This summer, Hirshberg Entrepreneurship Institute returns to Boulder, Colorado, with its high-impact boot camp conceived by Gary Hirshberg in 1998 based on his experience leading Stonyfield Farm.
The two-day event on June 6-7 will include its signature problem-solving case studies, How I Built This-style success stories and, for the first time ever, fundraising pitches to 16 active investors and financial advisors who will be in attendance.
For a quick preview of what attendees can expect, we posed one question to three of the experts who will be tackling the real-life problems presented in the case studies, as well as one founder who will be sharing his phenomenal success story. We wanted to know: What is the No. 1 piece of advice entrepreneurs aren’t listening to?
What they're seeing
Build a business you can live with! Too many founders build their business with an exit in mind. That exit may never come, or if it does, it may be much further down the road than anticipated. A business must have a clear path to profitability. It may take time, but it should always be in sight. Plus, there is no better way to position for an acquisition than to have a growing top line and a strong EBITDA.
—Elliot Begoun, The Intertwine Group
As I look through the lens of eCommerce, I say: Please do your homework upfront, so you don’t have to walk back painful mistakes in the future. I see brands lured by viral success stories and the perceived simplicity of launching on Amazon’s automated platform, only to struggle later. It’s easy to understand the draw—the consumer experience on Amazon is delightful, yet the vendor and seller side of the business in no way resembles the seamless experience we have as an Amazon consumer. It is much more complex—from understanding the unique business model(s) to ensuring your brand’s profitability. I see it all the time; brands excited by the potential, only to be disappointed when reality sets in that this business is harder than it looks.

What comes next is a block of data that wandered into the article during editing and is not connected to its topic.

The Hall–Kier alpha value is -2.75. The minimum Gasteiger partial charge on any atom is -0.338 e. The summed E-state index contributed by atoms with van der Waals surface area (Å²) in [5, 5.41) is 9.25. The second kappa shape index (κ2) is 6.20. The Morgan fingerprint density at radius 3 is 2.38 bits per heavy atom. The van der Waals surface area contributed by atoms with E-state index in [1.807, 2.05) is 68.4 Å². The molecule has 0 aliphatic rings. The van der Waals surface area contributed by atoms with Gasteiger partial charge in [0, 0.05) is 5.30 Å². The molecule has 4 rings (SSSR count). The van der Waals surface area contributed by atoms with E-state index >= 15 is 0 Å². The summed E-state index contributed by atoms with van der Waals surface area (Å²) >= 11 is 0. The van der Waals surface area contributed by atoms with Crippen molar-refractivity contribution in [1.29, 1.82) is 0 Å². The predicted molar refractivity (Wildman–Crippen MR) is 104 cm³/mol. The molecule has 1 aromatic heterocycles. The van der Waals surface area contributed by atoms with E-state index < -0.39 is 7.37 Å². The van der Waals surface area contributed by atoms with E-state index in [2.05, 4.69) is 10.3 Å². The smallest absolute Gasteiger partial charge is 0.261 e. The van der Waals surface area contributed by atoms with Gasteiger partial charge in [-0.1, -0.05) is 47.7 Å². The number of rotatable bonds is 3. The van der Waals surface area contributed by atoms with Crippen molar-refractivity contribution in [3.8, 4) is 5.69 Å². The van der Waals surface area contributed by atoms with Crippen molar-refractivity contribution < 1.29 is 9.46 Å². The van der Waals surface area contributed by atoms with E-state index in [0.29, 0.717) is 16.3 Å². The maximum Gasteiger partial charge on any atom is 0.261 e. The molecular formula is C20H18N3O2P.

—Betsy McGinn, McGinn eComm
Don’t let your distribution get ahead of your sell through, i.e. "go narrow and deep.” Entrepreneurs often feel urgency to “grow, grow, grow” whether it be pressure from investors, the clock ticking on perishable product or a misguided sense of first-mover advantage. Filling the distribution pipeline can be a little intoxicating and give a false sense of growth and success until that product placed starts languishing, and a lot of hand-wringing ensues over whether the price is too high, formula not right, or reliably “let’s change the packaging.”
Another factor is being offered national distribution by someone like Whole Foods Market or thousands of stores by a conventional grocer or mass account and thinking that if you don’t take it now the opportunity is lost forever. It’s far better to pilot in a region, understand what it takes to sell off the shelf, develop a playbook of sorts and then go get more distribution.
—Bob Burke, Natural Products Consulting, LLC
The best, least observed advice is don’t get stuck behind your desk. There is a tendency as the business grows to remain roosted at HQ. The reality is your greatest value comes from being out in front of customers and interacting with consumers. It also inspires ideas and keeps a pulse on the brand. Don’t get marooned at the office, get out in the field!
—Bill Creelman, Spindrift founder
Be in the audience to hear this kind of advice from expert panelists, or apply to be one of the case studies selected to get on-site support for challenges you're facing by visiting hirshberginstitute.com. Early-bird pricing ends April 30.